Let Sikh GIs serve in accordance with their faith
Last month, I attended a congressional hearing on religious accommodations in the U.S. armed forces. The Pentagon had just released revisions to Department of Defense Instruction 1300.17, and the media was in a frenzy. As a proud U.S. Army officer with four generations of military heritage in my family, this issue means a lot to me, and I want to clear the air and explain why.
Sikhism and military service
I am a Sikh. Like all devout Sikhs, I am religiously required to wear a turban and keep my hair and beard uncut. The turban is worn as a constant reminder of my religions obligations — remembering God, earning an honest living, service and helping the less fortunate. Our very visible articles of faith, including our unshorn hair and beards, represent our commitment and connection to God. Removing them would mean severing ties to the same principles that make us great warriors.
We have been battle-hardened by centuries of religious persecution in South Asia. During the Mogul invasions of India, Sikhs stood up for religious freedom — not only for themselves, but others as well. As children, we are inspired by stories of our forefathers who gave up their lives, but never gave up their faith. Their legacy is a community of 25 million Sikhs worldwide, flourishing in every profession, and proudly serving in modern militaries throughout the world.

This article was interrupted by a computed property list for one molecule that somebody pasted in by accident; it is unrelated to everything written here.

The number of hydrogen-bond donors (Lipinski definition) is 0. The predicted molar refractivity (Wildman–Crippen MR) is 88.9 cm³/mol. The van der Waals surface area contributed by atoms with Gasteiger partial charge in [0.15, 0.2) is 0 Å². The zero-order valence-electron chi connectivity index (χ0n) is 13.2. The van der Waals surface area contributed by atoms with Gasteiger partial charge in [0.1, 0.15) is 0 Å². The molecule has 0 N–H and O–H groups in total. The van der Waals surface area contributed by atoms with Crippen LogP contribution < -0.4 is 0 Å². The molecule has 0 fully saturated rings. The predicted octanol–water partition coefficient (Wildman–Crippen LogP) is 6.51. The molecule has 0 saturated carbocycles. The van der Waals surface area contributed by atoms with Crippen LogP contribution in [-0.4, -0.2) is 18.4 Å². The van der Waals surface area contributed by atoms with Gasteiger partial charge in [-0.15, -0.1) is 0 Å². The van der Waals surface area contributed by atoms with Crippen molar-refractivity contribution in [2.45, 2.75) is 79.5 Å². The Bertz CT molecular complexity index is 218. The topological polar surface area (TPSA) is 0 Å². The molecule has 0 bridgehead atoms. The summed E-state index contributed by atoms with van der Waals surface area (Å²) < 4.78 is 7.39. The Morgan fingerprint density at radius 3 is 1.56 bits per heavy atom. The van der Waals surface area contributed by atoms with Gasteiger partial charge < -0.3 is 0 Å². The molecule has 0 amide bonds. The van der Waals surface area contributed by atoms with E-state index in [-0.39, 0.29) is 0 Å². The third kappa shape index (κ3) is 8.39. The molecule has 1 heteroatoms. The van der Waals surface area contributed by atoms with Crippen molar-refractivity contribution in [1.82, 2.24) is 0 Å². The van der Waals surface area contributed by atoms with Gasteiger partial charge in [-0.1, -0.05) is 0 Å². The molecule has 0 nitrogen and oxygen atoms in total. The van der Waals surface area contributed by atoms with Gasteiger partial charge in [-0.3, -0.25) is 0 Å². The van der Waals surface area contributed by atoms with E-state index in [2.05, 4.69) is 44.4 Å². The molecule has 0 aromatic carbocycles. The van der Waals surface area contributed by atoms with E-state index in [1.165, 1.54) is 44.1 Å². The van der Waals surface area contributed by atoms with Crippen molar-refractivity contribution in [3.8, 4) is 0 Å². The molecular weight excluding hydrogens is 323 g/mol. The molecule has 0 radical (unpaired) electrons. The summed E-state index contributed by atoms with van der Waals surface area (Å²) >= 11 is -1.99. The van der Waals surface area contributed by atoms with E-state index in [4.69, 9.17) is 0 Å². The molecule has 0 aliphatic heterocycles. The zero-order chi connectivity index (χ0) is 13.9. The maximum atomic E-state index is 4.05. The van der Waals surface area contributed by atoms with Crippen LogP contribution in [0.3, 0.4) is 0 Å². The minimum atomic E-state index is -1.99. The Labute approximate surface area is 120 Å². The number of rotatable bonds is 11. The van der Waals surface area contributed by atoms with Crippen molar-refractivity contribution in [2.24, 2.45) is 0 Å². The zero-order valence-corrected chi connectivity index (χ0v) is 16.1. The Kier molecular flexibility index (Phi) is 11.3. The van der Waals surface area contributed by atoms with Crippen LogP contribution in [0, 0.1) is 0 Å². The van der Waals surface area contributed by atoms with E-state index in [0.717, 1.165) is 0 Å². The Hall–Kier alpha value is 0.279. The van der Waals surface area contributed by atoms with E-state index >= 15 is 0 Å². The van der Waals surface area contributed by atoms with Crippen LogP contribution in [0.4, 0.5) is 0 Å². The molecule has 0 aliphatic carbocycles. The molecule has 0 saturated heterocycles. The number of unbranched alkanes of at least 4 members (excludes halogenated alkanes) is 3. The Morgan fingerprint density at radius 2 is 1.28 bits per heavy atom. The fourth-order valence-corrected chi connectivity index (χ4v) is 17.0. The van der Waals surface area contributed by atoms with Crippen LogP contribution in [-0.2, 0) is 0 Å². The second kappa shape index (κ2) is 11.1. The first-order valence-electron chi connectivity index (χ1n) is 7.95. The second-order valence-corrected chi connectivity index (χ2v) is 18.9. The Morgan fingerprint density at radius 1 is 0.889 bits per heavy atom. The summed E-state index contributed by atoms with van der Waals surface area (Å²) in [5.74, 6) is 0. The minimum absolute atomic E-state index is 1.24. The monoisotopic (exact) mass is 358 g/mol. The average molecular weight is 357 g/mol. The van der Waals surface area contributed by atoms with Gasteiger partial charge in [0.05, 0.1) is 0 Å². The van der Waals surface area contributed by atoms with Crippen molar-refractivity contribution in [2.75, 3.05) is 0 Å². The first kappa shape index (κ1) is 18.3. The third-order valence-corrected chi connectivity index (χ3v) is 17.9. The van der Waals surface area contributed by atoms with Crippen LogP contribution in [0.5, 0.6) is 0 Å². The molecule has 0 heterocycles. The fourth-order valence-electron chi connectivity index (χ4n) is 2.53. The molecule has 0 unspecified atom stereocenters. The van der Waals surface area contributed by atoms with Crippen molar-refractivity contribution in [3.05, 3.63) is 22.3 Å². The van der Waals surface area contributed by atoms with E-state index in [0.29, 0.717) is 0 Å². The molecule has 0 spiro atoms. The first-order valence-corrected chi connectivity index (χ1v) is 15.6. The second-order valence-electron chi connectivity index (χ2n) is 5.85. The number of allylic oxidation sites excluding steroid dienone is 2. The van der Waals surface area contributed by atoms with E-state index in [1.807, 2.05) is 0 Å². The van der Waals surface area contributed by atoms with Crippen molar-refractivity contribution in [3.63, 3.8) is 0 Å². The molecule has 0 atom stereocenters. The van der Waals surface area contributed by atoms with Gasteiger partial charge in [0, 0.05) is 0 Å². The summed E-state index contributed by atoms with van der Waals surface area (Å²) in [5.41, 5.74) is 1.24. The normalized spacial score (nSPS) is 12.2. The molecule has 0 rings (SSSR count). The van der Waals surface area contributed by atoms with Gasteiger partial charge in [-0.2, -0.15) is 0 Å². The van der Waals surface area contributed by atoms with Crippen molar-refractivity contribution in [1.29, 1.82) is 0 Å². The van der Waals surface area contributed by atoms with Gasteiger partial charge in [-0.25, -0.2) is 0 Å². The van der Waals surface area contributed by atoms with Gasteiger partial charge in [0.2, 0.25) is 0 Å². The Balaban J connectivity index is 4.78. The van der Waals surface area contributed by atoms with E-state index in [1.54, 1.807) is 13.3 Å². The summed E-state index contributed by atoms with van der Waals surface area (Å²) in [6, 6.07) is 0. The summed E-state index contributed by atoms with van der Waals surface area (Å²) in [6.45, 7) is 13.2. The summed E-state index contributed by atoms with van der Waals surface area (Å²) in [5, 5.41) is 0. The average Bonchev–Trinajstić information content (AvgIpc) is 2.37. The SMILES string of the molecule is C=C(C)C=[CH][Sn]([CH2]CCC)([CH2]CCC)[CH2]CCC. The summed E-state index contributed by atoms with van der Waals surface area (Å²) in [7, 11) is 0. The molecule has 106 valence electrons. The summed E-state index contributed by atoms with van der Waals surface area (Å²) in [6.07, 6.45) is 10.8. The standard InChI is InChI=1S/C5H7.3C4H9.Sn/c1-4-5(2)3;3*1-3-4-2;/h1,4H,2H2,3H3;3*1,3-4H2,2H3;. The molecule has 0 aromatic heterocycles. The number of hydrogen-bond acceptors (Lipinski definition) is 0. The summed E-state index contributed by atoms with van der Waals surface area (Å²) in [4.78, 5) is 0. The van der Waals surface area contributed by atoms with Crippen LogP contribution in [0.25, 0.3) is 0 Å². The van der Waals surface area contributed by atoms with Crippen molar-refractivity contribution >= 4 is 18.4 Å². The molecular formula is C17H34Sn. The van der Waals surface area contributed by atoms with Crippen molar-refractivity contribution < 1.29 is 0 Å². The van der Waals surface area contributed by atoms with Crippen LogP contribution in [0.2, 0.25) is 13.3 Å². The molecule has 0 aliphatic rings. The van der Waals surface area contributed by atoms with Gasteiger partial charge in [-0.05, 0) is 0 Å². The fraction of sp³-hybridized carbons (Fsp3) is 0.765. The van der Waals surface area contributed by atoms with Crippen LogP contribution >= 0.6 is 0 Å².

Sikhs have a long and distinguished history of military service. As reported by The New York Times in September 1897, a group of 21 British Sikh soldiers famously repulsed an attack by more than 10,000 Afghans for six hours during the Battle of Saragarhi. They gave up their lives, but never gave up on their mission. An estimated 80,000 British Sikh soldiers gave their lives and more than 100,000 were wounded during both World Wars. Sikh Americans have served with distinction in the U.S. Army for more than 100 years and in every major world conflict. It wasn’t until the early 1980s that irrational barriers were put into place that presumptively banned Sikhs from serving.
Joining the U.S. Army
It is not clear why the Pentagon began restricting religious liberty for servicemembers in the early 1980s. Under the new rules, Sikhs serving at the time were grandfathered in, and nobody was sure what would happen to the next generation of Sikh Americans, like me, who wanted to serve their country. The Sikhs who were grandfathered in continued to serve with distinction.
So when I joined the Army in 2001, I knew that Sikhs were serving in the military and was reassured that my Sikh articles of faith would be accommodated. When I reported for active duty in 2009, however, I was told that I would have to abandon my articles of faith. It was a choice between God and country.